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We now have the need, precedent, and design guidance to make our streets social distancing compliant

Posted by on March 25th, 2020 at 12:16 pm

Temporary bikeway just installed in a neighborhood in Berlin.
(Photo: District office Friedrichshain-Kreuzberg of Berlin)

(Photo: District office Friedrichshain-Kreuzberg of Berlin)

The idea of making temporary changes to streets to address new traffic realities during the coronavirus pandemic gains steam every day. Simply put, requirements for healthy social distancing are not possible when people who use cars take up the vast majority of space on our streets. People who walk, bike, and use mobility devices are squeezed into narrow spaces which force them to make a terrible choice: Remain on sidewalks or bike lanes and catch or spread the virus, or veer out onto the street where they could be struck by a car user.

In the past week, the idea of social distancing-compliant streets has moved quickly from activists to governments.

The city of Berlin is one of the first I’ve heard about to expand cycling space specifically in response to the pandemic. In a statement made today, the Friedrichshain-Kreuzberg district office said they’ve implemented two projects already. Via Google Translate, “The primary aim of the measure is to enable the currently increasing use of the bicycle while maintaining the safety distances in accordance with the Covid-19 containment regulation. Positive aspects of traffic safety in road traffic can thus be combined with support for the applicable infection protection requirements.”

As you can see in the images, they used temporary materials including plastic bollards, stencils and striping to achieve the desired lane reconfigurations.

For more inspiration, we can look to Calgary, Alberta-based 02 Planning + Design. They just released four graphics showing basic guidelines for how to make streets social distancing compliant:

Closer to home, Toole Design (whose local office includes Senior Engineer Rob Burchfield, the former PBOT City Traffic Engineer who led the implementation of our first protected bike lane on SW Broadway in 2009) says it’s “Time to adapt.” In a post yesterday, the firm outlined five strategies to implement during the pandemic: Implement bikeways quickly, reduce risk by bringing down vehicle speed and volume, find ways to allow for socially distant outdoor time, eliminate pedestrian crossing push-buttons, and use curbside management to facilitate pick-up and drop-off.

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Surely we can spare a few feet, right Portland?

In New York City, noted nonprofit Transportation Alternatives has reached out to their Department of Transportation with a list of potential streets, “That could be converted into social distancing-friendly places for people.” NYC Mayor Bill de Blasio has announced a plan that will create two streets per borough that will be open only for biking, walking and rolling.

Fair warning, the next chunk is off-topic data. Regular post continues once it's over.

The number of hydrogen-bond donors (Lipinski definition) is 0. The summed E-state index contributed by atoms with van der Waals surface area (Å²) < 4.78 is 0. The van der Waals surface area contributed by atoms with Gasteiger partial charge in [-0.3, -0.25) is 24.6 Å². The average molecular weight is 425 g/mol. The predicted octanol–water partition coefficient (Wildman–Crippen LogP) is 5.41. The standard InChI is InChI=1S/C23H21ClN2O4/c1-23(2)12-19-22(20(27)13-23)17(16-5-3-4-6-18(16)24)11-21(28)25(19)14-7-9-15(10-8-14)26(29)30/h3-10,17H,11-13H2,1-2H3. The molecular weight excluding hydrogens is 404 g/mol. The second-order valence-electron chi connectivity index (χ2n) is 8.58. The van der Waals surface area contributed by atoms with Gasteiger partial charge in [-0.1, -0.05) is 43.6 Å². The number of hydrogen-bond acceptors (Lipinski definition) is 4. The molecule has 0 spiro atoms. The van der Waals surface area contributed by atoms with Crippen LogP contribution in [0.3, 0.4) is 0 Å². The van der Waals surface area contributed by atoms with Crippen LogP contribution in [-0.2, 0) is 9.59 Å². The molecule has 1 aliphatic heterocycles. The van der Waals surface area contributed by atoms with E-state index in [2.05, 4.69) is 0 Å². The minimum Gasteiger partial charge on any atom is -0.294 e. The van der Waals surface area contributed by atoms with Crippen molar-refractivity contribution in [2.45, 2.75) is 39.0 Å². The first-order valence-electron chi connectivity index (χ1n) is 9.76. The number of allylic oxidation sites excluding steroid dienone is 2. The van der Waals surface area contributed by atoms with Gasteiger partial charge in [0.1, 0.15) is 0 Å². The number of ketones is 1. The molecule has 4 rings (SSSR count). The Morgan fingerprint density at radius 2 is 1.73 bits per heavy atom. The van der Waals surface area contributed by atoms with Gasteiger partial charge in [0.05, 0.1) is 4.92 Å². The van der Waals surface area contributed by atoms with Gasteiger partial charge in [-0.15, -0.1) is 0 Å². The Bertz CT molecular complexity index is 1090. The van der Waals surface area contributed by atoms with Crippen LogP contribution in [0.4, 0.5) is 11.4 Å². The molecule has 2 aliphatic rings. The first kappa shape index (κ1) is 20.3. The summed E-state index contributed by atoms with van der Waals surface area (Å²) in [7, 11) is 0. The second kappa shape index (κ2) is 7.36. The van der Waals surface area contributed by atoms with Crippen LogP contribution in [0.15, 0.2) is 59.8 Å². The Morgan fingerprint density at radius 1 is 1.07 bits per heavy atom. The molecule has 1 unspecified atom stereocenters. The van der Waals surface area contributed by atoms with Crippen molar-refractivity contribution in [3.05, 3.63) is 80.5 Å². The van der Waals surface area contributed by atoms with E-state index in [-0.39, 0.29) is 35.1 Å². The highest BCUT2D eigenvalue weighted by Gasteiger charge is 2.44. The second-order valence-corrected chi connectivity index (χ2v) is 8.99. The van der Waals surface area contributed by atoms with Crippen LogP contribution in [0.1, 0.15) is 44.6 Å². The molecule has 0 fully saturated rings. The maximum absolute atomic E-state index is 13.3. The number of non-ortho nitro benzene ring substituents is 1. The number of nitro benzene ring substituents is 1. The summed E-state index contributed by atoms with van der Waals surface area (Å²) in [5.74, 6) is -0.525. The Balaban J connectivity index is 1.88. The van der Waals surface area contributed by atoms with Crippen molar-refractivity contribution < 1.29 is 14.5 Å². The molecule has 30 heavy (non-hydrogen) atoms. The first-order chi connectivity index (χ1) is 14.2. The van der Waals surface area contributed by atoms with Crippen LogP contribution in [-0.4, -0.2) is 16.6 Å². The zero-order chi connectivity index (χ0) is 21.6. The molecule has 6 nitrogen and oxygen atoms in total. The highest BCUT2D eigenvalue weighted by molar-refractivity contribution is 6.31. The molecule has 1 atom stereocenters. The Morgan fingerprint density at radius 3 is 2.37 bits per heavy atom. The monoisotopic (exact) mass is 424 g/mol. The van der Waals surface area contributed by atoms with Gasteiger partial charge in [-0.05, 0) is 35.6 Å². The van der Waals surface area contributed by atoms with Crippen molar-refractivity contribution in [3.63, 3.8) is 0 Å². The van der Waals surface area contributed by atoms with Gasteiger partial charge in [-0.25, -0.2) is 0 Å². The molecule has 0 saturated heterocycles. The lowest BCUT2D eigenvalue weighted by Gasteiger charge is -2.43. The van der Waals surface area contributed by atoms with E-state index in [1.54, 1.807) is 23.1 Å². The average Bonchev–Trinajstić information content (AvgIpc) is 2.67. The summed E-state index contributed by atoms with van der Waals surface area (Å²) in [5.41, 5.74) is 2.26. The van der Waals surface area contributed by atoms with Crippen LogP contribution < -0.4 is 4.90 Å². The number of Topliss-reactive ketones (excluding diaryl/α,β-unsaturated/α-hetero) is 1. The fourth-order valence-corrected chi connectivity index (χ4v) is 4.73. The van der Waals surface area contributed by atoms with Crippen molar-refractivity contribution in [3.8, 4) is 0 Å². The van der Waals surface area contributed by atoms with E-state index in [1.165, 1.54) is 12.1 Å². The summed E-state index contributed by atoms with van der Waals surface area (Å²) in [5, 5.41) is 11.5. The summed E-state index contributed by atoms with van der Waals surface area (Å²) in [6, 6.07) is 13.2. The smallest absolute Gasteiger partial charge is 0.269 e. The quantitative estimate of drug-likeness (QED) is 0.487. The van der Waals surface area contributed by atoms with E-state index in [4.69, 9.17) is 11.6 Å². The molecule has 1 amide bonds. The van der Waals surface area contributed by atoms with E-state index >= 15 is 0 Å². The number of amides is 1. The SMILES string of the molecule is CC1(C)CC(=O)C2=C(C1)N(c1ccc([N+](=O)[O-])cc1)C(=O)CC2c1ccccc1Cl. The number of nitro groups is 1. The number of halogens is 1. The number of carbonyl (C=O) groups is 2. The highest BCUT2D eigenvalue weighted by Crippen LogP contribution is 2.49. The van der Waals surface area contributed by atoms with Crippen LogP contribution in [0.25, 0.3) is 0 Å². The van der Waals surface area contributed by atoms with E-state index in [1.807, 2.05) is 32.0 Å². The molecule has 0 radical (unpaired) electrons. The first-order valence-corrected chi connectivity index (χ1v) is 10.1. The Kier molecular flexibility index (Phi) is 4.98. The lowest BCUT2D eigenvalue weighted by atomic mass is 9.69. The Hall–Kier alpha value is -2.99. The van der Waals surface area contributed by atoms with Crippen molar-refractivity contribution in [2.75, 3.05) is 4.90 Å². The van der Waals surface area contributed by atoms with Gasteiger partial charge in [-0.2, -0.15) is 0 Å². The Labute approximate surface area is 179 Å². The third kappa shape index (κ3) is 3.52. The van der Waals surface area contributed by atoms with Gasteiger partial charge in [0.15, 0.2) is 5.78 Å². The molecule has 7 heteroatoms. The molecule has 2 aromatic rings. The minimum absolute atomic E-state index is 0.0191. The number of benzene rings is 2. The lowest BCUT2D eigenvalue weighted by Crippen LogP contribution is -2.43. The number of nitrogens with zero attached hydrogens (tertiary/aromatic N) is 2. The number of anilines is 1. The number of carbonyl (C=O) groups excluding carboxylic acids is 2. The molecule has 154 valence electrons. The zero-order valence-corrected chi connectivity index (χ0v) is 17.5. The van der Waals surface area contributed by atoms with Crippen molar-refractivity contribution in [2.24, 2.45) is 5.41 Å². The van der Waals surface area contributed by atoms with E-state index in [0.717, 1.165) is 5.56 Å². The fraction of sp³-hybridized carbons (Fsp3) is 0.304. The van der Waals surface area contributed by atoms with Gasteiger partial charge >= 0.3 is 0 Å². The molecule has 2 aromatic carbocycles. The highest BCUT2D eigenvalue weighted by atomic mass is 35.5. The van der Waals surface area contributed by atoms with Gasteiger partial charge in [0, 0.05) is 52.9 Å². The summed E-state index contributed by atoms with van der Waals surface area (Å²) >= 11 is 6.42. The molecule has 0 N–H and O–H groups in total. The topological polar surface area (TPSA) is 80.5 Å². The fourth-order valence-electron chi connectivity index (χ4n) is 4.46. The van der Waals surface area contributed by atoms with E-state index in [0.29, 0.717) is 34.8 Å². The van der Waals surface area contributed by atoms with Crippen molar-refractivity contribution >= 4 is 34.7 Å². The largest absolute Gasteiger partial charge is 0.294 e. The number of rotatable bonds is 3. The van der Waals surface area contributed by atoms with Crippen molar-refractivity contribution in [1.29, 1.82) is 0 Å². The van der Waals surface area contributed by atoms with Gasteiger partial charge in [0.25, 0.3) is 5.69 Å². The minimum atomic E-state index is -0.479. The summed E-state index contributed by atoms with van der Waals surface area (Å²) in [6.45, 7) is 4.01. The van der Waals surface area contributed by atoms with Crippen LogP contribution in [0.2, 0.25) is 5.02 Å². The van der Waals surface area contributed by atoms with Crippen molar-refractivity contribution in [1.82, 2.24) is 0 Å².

Another example comes from the city of Denver, Colorado where City Councilor Chris Hinds has asked his Mayor to consider closing streets to drivers, “To increase social distancing opportunities while walking and biking.” “We’re all sheltering at home, so there are far fewer demands for drivers who need to get from A to B, so let’s use those streets for people,” he said.

Portland’s parks bureau took a great step forward today by banning cars in several major local parks. So far PBOT Commissioner Chloe Eudaly has said she’s working on something but we haven’t seen any details.

While we wait to hear more, let’s put our heads together and come up with a list of streets that could be easily reconfigured for social distancing. (Keep in mind we’re only talking streets managed and owned by the City of Portland (not Multnomah County or Oregon Department of Transportation).)

Here’s a few off the top of my head:
— Sandy Blvd from the Central Eastside to city limits (not necessarily all of it, but why not consider all sections?)
— N Willamette Blvd from Interstate to University of Portland.
— NW 13th from Johnson to Burnside
— NW Front
— NW Nicolai
— SW Barbur (inner section that PBOT owns)
— Calle Cesar Chavez
— E Burnside

Where else?

— Jonathan Maus: (503) 706-8804, @jonathan_maus on Twitter and jonathan@bikeportland.org
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David HampstenShimran GeorgematchupancakesEl BicicleroX Recent comment authors
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Chris I
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Chris I

39th would be a great candidate. Those sidewalks are criminally narrow, and right next to the travel lane. Maybe try it as bus/bike only right lane for the next 6 months?

Tom
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Tom